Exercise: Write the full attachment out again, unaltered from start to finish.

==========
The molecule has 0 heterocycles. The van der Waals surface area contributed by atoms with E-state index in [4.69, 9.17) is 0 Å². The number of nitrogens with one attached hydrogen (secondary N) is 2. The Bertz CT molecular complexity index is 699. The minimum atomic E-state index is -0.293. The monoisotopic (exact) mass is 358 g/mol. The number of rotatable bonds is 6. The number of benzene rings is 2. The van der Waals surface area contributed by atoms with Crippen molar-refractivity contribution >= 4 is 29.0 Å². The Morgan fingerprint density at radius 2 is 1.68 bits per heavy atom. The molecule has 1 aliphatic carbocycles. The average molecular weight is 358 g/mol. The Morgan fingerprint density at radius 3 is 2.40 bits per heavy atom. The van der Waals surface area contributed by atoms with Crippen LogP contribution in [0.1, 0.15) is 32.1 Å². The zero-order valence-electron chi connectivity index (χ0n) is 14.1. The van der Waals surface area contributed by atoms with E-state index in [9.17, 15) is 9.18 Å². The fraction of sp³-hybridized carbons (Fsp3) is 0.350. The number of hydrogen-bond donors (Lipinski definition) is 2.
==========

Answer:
The molecule has 0 heterocycles. The van der Waals surface area contributed by atoms with E-state index in [4.69, 9.17) is 0 Å². The number of nitrogens with one attached hydrogen (secondary N) is 2. The Bertz CT molecular complexity index is 699. The minimum atomic E-state index is -0.293. The monoisotopic (exact) mass is 358 g/mol. The number of rotatable bonds is 6. The number of benzene rings is 2. The van der Waals surface area contributed by atoms with Crippen molar-refractivity contribution >= 4 is 29.0 Å². The Morgan fingerprint density at radius 2 is 1.68 bits per heavy atom. The molecule has 1 aliphatic carbocycles. The average molecular weight is 358 g/mol. The Morgan fingerprint density at radius 3 is 2.40 bits per heavy atom. The van der Waals surface area contributed by atoms with Crippen LogP contribution in [0.1, 0.15) is 32.1 Å². The zero-order valence-electron chi connectivity index (χ0n) is 14.1. The van der Waals surface area contributed by atoms with E-state index in [9.17, 15) is 9.18 Å². The fraction of sp³-hybridized carbons (Fsp3) is 0.350. The number of hydrogen-bond donors (Lipinski definition) is 2.